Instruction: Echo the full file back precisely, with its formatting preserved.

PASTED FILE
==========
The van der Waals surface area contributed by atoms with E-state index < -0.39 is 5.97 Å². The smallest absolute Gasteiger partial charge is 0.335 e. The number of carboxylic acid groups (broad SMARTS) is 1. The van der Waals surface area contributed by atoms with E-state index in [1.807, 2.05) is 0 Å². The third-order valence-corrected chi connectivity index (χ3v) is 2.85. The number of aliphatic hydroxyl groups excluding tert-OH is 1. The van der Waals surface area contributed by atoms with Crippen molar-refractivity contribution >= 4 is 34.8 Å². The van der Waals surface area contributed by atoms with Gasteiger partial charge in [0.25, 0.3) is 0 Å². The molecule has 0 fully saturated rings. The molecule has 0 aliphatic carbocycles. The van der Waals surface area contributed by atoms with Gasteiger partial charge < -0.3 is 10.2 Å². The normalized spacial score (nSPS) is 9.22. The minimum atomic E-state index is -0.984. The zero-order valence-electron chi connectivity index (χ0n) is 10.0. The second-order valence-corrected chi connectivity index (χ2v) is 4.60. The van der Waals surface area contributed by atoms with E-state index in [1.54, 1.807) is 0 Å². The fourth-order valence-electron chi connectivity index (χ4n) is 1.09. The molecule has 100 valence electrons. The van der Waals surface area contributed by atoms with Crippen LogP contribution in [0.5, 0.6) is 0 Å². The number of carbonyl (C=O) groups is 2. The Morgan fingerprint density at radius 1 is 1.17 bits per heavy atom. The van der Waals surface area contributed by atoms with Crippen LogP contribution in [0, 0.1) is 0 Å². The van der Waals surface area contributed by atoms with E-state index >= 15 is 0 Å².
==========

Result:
The van der Waals surface area contributed by atoms with E-state index < -0.39 is 5.97 Å². The smallest absolute Gasteiger partial charge is 0.335 e. The number of carboxylic acid groups (broad SMARTS) is 1. The van der Waals surface area contributed by atoms with E-state index in [1.807, 2.05) is 0 Å². The third-order valence-corrected chi connectivity index (χ3v) is 2.85. The number of aliphatic hydroxyl groups excluding tert-OH is 1. The van der Waals surface area contributed by atoms with Crippen molar-refractivity contribution >= 4 is 34.8 Å². The van der Waals surface area contributed by atoms with Gasteiger partial charge in [0.25, 0.3) is 0 Å². The molecule has 0 fully saturated rings. The molecule has 0 aliphatic carbocycles. The van der Waals surface area contributed by atoms with Gasteiger partial charge < -0.3 is 10.2 Å². The normalized spacial score (nSPS) is 9.22. The minimum atomic E-state index is -0.984. The zero-order valence-electron chi connectivity index (χ0n) is 10.0. The second-order valence-corrected chi connectivity index (χ2v) is 4.60. The van der Waals surface area contributed by atoms with E-state index in [1.54, 1.807) is 0 Å². The fourth-order valence-electron chi connectivity index (χ4n) is 1.09. The molecule has 100 valence electrons. The van der Waals surface area contributed by atoms with Crippen LogP contribution in [0.5, 0.6) is 0 Å². The number of carbonyl (C=O) groups is 2. The Morgan fingerprint density at radius 1 is 1.17 bits per heavy atom. The van der Waals surface area contributed by atoms with Crippen LogP contribution in [0, 0.1) is 0 Å². The van der Waals surface area contributed by atoms with E-state index >= 15 is 0 Å².